The report Mr. Duchesneau tabled in September told a tale of intimidation, threats, fear and illegal practices involving construction companies that operated like cartels and engineering firms that controlled illegal schemes to obtain government construction contracts. He also said the practices were tied to the illegal financing of political parties.

The report forced Mr. Charest into calling a public inquiry into the alleged corrupt practices after months of resisting public pressure to conduct a probe.

The inquiry headed by Quebec Superior Court judge France Charbonneau will also examine the ties between the awarding of government contracts and the financing of political parties.

When Mr. Duchesneau testified before the Charbonneau commission last June, he said that as much as 70 per cent of the funding of political parties was being conducted using questionable and illegal practices.

Critics have accused Mr. Charest of calling a summer campaign to avoid potentially damaging revelations from testimony expected before the Charbonneau commission when it reconvenes on Sept. 17, two weeks after the election.

With a report from Daniel Leblanc



Born Feb. 7, 1949, in Montreal.

Started out as a street cop in 1968, working his way up through the ranks to the chief's job in 1994.

Worked as a consultant and businessman before being tapped in 2002 to head the Canadian Air Transport Security Authority after the Sept. 11, 2001, terrorist attacks in the United States.

Made a Member of the Order of Canada in 1996.

The whistleblower

Thrust into the public eye in the 1980s, when as a young sergeant-detective he arrested his own boss on the Montreal police drug squad for stealing cocaine and hashish from an evidence locker. The supervisor, a legend touted as a future chief, went to prison.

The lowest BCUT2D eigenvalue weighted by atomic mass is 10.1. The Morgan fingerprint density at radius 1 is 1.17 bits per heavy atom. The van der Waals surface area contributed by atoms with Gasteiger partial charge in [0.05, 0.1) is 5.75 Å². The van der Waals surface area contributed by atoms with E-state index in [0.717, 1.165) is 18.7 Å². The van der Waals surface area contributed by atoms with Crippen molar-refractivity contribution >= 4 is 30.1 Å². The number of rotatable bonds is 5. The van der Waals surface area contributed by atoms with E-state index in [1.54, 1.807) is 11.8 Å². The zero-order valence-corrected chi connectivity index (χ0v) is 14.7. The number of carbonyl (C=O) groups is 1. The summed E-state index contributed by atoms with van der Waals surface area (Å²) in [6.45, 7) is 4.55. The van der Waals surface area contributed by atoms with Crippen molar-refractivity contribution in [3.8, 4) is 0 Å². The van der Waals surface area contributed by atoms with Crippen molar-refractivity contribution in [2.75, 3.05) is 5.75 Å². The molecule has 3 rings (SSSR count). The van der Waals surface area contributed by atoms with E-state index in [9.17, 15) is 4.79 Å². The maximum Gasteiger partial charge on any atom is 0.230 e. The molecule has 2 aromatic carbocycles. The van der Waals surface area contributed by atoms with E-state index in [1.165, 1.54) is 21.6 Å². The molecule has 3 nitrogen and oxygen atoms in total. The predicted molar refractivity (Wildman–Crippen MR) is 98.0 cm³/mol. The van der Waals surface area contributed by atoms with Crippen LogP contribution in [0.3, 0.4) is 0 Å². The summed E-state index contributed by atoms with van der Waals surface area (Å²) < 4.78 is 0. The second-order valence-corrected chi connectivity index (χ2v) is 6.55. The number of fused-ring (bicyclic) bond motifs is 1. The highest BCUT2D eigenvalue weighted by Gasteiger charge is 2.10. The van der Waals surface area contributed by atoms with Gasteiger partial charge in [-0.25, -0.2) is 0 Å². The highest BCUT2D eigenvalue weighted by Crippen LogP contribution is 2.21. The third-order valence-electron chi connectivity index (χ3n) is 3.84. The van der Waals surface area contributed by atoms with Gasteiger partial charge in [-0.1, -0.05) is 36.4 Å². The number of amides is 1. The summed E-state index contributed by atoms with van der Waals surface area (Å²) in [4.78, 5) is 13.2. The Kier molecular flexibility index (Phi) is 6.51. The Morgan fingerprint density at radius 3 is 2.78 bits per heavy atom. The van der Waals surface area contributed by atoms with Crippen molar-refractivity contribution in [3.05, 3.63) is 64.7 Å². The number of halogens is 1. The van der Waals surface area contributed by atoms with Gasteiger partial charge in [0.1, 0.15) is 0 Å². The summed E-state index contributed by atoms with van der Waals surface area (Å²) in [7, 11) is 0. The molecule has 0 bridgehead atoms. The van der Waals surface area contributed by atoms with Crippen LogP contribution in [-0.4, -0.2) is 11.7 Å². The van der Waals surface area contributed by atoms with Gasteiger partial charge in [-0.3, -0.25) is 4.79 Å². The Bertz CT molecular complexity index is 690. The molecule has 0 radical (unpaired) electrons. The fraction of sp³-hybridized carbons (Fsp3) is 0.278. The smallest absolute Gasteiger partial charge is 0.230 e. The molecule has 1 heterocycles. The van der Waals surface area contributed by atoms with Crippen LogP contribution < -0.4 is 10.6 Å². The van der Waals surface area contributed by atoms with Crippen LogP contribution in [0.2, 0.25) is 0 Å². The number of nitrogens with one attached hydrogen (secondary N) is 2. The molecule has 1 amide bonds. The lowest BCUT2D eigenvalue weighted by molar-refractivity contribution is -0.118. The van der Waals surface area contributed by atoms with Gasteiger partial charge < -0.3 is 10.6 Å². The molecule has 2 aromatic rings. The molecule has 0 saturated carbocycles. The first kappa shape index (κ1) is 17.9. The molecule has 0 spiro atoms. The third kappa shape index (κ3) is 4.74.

It was the leak of an explosive report by Mr. Duchesneau in the fall of 2011 that finally pushed Jean Charest to name a provincial inquiry into corruption after resisting public pressure for nearly two years.

The politician

Earlier this year, some called on him to make a second try to become mayor of Montreal, but he apparently wasn't interested. He was defeated in his previous bid, his only attempt at elected politics.

In his bid for the mayor's job in 1998, he described opponent Jean Dore as arrogant and condescending, and as the mayor who had plunged Montreal into fiscal hell.

Montreal Mayor Gerald Tremblay demanded an apology this year after he made disparaging comments about Mr. Tremblay in a newspaper interview. He joked that he wouldn't trust the mayor to sell him a used bicycle.


Political views during the mayoral race sound similar to those promoted by the CAQ now. When a newspaper editorial called him a strong federalist, he was quick to announce he was neither federalist or separatist, just pro-Montreal.

He has donated to Mr. Charest's Liberal Party in the past. Earlier this year, he gave $1,000 to the CAQ.

The Canadian Press